Session Title: VACCINE AND PREVENTION
CONSENSUS ON PERTUSSIS BOOSTER VACCINATION IN EUROPE (C.O.P.E)
F. Zepp1, E. Bernatowska2, N. Guiso3, U. Heininger4, J. Mertsola5, J. Roord6, A. Tozzi7
1Children's Hospital, Johannes-Gutenberg-University, Mainz, Germany, 2The Children's Memorial Health Institute, Warszawa, Poland, 3Institut Pasteur, Paris, France, 4University Children's Hospital, Basel, Switzerland, 5Turku Institute Hospital, Turku, Finland, 6Free University Medical Center, Amsterdam, The Netherlands, 7Bambino Gesu' Hospital, Roma, Italy
Background: When introduced, infant immunisation against pertussis dramatically reduced the number of reported cases in children. Recently, pertussis has been increasingly recognised, particularly amongst adolescents and adults (peak incidence: 10-19 and 35-64 years), who transmit the disease to vulnerable infants. Many healthcare providers underestimate the impact of pertussis and do not consider adult vaccination.1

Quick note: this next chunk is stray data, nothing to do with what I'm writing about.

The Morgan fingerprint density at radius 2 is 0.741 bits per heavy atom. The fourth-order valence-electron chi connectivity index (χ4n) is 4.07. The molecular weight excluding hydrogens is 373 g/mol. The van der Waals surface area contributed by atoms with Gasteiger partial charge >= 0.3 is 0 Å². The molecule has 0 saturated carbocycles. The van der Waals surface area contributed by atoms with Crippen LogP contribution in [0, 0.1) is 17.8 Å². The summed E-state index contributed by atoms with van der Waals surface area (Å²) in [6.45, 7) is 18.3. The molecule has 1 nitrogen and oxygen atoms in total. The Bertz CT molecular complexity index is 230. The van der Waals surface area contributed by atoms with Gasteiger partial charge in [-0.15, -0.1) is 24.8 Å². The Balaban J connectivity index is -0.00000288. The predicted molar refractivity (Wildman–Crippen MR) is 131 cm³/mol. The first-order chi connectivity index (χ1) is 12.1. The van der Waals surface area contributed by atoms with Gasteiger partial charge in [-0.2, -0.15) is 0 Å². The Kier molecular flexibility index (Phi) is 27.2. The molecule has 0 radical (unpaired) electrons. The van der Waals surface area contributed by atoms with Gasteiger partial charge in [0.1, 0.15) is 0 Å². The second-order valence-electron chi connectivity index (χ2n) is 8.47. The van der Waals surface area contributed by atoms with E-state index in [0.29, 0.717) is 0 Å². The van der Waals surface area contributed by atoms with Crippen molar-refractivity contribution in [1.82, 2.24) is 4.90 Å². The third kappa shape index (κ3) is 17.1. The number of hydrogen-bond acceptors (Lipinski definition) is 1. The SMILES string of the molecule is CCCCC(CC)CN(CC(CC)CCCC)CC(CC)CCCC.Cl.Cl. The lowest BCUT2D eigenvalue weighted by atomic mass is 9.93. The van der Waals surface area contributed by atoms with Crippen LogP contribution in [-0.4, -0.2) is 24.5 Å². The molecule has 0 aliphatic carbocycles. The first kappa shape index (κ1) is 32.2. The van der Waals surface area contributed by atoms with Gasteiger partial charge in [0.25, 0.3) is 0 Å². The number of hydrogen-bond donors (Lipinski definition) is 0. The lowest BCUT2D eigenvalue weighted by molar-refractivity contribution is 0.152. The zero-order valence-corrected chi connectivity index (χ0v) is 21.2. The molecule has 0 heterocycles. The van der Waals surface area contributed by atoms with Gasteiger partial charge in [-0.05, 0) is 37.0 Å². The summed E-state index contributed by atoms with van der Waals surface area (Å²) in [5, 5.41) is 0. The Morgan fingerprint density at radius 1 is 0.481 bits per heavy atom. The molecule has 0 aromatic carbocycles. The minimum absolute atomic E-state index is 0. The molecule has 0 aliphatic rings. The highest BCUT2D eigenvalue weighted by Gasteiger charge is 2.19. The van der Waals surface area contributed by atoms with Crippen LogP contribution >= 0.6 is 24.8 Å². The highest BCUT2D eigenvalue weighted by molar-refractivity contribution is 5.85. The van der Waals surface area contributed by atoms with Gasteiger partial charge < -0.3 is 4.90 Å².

Methods: A panel of European experts recently discussed the need for pertussis booster vaccinations in adolescents and adults.
Results: The panel recommended that:
Adolescents (10-18 years) should receive a single dose of combined reduced-antigen-content-tetanus-diphtheria-acellular pertussis (dTpa) vaccine instead of dT, irrespective of a complete primary vaccination schedule.
Adolescents with a history of pertussis should receive dTpa according to routine recommendations.
Adults (≥19 years) should receive a single dTpa dose instead of Td for active booster vaccination if their last dT dose was ≥10 years earlier, irrespective of disease history.
The cocoon strategy (vaccinating close-contacts of newborns with dTpa) should continue until immunisation coverage in adults is sufficient for herd protection.
The need for improved surveillance with standardised biological diagnoses, health economic analyses and education to raise disease awareness and capitalise on the opportunities to administer booster vaccinations was emphasised.
Conclusions: Control of B. pertussis circulation is crucial and will require regular boosters for the whole population. As an initial step, practical recommendations for booster vaccination of adolescents and adults in Europe have been proposed. Implementation of these recommendations is likely to increase protection of the population as a whole.
1Hoffait M et al, ESPID 2009